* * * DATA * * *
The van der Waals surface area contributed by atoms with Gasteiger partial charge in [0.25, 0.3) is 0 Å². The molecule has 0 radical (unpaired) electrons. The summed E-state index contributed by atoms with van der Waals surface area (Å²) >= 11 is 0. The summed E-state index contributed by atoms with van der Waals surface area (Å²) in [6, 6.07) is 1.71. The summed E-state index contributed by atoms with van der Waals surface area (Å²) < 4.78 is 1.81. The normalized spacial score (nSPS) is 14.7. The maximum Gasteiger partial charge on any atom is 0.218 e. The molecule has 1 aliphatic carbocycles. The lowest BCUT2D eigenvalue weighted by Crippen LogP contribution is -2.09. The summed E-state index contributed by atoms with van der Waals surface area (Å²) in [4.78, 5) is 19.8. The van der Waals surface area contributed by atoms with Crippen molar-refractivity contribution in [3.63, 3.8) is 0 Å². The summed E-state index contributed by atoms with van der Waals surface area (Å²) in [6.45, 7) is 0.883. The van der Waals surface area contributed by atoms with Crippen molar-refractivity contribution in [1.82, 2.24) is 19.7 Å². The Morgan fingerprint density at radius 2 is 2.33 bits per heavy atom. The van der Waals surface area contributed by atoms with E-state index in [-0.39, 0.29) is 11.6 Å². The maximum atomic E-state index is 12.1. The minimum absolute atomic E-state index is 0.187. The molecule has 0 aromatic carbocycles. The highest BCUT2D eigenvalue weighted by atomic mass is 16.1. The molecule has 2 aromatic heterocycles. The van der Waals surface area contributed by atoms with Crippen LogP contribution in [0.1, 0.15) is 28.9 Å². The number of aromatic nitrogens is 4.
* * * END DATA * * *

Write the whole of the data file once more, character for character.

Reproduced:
The van der Waals surface area contributed by atoms with Gasteiger partial charge in [0.25, 0.3) is 0 Å². The molecule has 0 radical (unpaired) electrons. The summed E-state index contributed by atoms with van der Waals surface area (Å²) >= 11 is 0. The summed E-state index contributed by atoms with van der Waals surface area (Å²) in [6, 6.07) is 1.71. The summed E-state index contributed by atoms with van der Waals surface area (Å²) < 4.78 is 1.81. The normalized spacial score (nSPS) is 14.7. The maximum Gasteiger partial charge on any atom is 0.218 e. The molecule has 1 aliphatic carbocycles. The lowest BCUT2D eigenvalue weighted by Crippen LogP contribution is -2.09. The summed E-state index contributed by atoms with van der Waals surface area (Å²) in [4.78, 5) is 19.8. The van der Waals surface area contributed by atoms with Crippen molar-refractivity contribution in [3.63, 3.8) is 0 Å². The summed E-state index contributed by atoms with van der Waals surface area (Å²) in [6.45, 7) is 0.883. The van der Waals surface area contributed by atoms with Crippen molar-refractivity contribution in [1.82, 2.24) is 19.7 Å². The Morgan fingerprint density at radius 2 is 2.33 bits per heavy atom. The van der Waals surface area contributed by atoms with E-state index in [-0.39, 0.29) is 11.6 Å². The maximum atomic E-state index is 12.1. The minimum absolute atomic E-state index is 0.187. The molecule has 0 aromatic carbocycles. The highest BCUT2D eigenvalue weighted by atomic mass is 16.1. The molecule has 2 aromatic heterocycles. The van der Waals surface area contributed by atoms with Crippen LogP contribution in [0.1, 0.15) is 28.9 Å². The number of aromatic nitrogens is 4.